3

If I create an implicit rule with a prerequisite (but no recipe), then the dependency does not seem to be honored. If, on the other hand, I define the prerequisite in the block where I define the recipe, or if I specify a dependency of a particular instance of the target, it does seem to work. I have the following Makefile (GNU make 3.81)

all:  foo.a foo.b bar.b bar.c

dep1:
    @echo "running $@"

%.a: dep1

%.a:
    @echo "running $@ (depends on: $^)"

bar.b: dep1

%.b: dep1
    @echo "running $@ (depends on: $^)"

bar.c: dep1

bar.c:
    @echo "running $@ (depends on: $^)"

If I run make, I get:

~/tmp/tmp5> make
running foo.a (depends on: )
running dep1
running foo.b (depends on: dep1)
running bar.b (depends on: dep1)
running bar.c (depends on: dep1)

It seems that even though I have %.a depend on dep1, that foo.a can be built without dep1 being built. Is this a bug in make, or is there a reason for this behavior?

Thanks,

John

3

Pattern rules with the same target don't get combined into a single rule like non-pattern rules do. When you have two non-pattern rules for the same target, they get combined into a single rule with all the dependencies of the two rules and the actions from the rule that has actions (and it is an error for both rules to have actions). With pattern rules, that does not happen -- they are treated as two completely independent rules, either of which can be used to update the target.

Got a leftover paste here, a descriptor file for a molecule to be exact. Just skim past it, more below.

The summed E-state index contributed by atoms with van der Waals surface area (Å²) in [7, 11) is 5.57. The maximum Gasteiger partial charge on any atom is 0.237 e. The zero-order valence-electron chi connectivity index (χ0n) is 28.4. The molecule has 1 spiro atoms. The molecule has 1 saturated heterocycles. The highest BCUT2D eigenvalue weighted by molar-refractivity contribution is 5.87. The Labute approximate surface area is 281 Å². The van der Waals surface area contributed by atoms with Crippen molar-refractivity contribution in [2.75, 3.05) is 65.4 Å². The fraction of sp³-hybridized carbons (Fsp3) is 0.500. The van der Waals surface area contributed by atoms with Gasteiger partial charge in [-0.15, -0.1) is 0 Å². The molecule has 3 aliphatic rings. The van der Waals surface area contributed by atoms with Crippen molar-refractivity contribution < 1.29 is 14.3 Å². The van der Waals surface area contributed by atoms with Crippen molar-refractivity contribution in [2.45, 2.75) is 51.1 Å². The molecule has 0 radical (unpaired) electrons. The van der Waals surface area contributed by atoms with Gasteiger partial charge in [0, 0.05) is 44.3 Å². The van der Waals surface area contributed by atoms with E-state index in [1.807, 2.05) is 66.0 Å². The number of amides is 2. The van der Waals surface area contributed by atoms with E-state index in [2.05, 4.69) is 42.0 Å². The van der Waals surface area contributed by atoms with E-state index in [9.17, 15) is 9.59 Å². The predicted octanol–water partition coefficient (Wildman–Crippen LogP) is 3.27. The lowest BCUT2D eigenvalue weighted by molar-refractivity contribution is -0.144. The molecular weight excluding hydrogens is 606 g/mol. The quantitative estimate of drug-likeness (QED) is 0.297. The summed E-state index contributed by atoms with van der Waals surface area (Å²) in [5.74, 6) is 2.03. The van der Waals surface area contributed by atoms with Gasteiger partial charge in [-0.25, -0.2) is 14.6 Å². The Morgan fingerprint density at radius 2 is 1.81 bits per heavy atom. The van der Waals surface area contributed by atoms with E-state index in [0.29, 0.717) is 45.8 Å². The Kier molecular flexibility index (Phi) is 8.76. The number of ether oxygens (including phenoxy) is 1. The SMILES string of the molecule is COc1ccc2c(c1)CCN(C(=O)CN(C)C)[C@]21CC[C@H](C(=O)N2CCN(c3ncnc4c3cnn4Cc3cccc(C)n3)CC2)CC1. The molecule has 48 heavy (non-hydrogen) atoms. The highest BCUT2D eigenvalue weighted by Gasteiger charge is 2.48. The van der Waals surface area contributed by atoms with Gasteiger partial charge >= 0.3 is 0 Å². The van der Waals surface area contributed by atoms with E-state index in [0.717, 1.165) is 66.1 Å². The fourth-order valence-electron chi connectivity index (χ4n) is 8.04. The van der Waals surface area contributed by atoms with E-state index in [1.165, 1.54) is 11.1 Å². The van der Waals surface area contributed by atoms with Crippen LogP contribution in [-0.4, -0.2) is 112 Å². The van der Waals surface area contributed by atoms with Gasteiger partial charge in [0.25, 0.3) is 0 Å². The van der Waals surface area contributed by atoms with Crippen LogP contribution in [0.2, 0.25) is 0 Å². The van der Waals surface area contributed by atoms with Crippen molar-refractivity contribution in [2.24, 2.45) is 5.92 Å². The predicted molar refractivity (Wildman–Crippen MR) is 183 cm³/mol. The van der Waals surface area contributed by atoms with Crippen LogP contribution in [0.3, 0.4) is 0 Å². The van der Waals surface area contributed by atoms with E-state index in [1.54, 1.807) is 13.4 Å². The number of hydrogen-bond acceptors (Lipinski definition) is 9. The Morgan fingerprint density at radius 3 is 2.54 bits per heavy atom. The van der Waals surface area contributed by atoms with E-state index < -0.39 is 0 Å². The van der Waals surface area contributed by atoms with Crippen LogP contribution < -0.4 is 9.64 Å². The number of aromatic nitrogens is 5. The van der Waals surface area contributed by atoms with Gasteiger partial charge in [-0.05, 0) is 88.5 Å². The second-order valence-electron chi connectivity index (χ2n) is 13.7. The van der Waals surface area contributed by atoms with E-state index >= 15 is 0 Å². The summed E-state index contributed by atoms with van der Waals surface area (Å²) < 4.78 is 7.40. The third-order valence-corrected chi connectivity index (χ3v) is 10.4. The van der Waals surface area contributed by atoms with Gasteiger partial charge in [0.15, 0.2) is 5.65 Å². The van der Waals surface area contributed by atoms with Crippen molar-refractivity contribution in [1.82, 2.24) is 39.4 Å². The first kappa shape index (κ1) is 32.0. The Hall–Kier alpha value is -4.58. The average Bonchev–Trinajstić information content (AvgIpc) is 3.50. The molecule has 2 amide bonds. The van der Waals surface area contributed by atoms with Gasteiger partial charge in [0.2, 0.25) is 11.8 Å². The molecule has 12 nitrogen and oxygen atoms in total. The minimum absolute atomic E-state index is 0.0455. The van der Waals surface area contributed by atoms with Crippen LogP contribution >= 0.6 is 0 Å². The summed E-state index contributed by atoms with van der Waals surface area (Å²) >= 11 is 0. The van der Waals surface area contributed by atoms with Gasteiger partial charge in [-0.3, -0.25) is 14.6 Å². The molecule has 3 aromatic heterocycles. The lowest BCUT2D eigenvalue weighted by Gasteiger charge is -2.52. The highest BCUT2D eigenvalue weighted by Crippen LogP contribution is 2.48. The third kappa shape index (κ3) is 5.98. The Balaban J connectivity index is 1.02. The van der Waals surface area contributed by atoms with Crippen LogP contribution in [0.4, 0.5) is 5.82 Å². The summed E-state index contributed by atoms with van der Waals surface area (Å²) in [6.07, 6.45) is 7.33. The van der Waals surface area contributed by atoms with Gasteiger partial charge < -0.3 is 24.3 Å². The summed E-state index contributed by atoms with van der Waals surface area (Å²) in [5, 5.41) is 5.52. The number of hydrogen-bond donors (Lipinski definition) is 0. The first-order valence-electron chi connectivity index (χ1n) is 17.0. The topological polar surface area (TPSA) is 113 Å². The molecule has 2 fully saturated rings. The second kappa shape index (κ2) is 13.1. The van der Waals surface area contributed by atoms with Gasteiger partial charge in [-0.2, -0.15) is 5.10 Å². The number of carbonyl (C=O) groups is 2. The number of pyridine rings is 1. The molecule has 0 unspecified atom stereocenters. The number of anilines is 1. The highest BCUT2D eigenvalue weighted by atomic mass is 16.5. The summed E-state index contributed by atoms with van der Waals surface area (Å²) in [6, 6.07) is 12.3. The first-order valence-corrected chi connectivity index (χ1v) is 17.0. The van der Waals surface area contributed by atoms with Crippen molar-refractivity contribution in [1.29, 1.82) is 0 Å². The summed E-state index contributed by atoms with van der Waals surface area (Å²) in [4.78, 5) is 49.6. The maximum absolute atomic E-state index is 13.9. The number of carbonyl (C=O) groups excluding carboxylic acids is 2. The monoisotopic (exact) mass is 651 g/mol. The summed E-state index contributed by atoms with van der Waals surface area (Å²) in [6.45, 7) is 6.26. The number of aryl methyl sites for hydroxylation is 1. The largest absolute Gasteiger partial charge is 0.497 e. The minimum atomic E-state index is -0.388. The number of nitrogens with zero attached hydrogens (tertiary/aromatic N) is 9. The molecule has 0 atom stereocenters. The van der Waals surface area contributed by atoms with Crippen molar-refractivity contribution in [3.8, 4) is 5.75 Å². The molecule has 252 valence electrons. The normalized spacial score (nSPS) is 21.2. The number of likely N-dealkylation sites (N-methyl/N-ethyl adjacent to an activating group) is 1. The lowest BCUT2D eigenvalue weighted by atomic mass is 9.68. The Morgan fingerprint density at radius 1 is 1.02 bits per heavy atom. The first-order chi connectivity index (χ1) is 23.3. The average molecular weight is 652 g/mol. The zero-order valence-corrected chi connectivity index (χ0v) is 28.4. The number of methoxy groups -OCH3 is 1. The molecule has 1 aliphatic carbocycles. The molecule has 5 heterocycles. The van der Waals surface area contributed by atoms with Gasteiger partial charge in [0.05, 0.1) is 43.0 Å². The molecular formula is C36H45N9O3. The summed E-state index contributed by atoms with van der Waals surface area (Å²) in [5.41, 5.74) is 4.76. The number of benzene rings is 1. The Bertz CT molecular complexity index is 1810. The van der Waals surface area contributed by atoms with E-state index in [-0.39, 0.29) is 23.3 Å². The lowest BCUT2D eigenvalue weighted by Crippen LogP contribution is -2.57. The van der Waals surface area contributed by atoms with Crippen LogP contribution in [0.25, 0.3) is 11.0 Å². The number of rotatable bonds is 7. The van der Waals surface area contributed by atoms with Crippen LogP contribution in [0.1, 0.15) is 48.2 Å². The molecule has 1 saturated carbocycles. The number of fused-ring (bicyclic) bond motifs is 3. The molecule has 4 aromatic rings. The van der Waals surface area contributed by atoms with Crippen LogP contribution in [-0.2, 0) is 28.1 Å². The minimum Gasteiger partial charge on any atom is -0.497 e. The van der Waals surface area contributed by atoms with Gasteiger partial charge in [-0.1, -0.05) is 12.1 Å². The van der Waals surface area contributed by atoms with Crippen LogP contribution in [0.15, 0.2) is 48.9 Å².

The reason for that is pretty obvious when you think of the builtin pattern rules -- there are multiple rules for %.o which can compile a source file in a variety of languages. If they all got combined into a single rule, it simply wouldn't work.

  • This makes sense. I found the documentation that describes this in the last paragraph of 'Introduction to Pattern Rules'. Thanks – John Feb 11 '13 at 18:31

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